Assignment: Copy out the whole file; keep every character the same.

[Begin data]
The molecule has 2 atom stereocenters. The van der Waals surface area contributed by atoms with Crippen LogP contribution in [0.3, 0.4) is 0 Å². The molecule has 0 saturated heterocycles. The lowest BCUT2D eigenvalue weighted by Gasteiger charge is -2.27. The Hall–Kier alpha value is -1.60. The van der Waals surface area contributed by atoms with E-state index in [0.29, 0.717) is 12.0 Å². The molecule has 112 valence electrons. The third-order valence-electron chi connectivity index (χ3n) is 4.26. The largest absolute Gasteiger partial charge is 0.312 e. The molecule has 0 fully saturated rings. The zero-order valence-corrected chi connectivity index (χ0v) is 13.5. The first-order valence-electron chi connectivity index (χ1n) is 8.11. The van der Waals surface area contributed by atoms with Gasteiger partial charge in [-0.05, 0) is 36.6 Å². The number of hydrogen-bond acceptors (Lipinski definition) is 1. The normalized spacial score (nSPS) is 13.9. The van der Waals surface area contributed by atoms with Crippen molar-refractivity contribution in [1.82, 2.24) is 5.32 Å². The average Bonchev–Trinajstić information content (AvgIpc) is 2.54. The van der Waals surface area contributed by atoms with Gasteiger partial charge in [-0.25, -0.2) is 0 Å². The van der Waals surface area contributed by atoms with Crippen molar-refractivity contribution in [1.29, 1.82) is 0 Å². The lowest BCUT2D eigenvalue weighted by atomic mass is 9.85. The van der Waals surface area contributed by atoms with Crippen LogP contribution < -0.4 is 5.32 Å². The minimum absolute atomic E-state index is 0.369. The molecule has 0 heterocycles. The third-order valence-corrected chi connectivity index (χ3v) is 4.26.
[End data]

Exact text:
The molecule has 2 atom stereocenters. The van der Waals surface area contributed by atoms with Crippen LogP contribution in [0.3, 0.4) is 0 Å². The molecule has 0 saturated heterocycles. The lowest BCUT2D eigenvalue weighted by Gasteiger charge is -2.27. The Hall–Kier alpha value is -1.60. The van der Waals surface area contributed by atoms with E-state index in [0.29, 0.717) is 12.0 Å². The molecule has 112 valence electrons. The third-order valence-electron chi connectivity index (χ3n) is 4.26. The largest absolute Gasteiger partial charge is 0.312 e. The molecule has 0 fully saturated rings. The zero-order valence-corrected chi connectivity index (χ0v) is 13.5. The first-order valence-electron chi connectivity index (χ1n) is 8.11. The van der Waals surface area contributed by atoms with Gasteiger partial charge in [-0.05, 0) is 36.6 Å². The number of hydrogen-bond acceptors (Lipinski definition) is 1. The normalized spacial score (nSPS) is 13.9. The van der Waals surface area contributed by atoms with Crippen molar-refractivity contribution in [1.82, 2.24) is 5.32 Å². The average Bonchev–Trinajstić information content (AvgIpc) is 2.54. The van der Waals surface area contributed by atoms with Gasteiger partial charge in [-0.25, -0.2) is 0 Å². The van der Waals surface area contributed by atoms with Crippen molar-refractivity contribution in [1.29, 1.82) is 0 Å². The lowest BCUT2D eigenvalue weighted by atomic mass is 9.85. The van der Waals surface area contributed by atoms with Crippen LogP contribution < -0.4 is 5.32 Å². The minimum absolute atomic E-state index is 0.369. The molecule has 0 heterocycles. The third-order valence-corrected chi connectivity index (χ3v) is 4.26.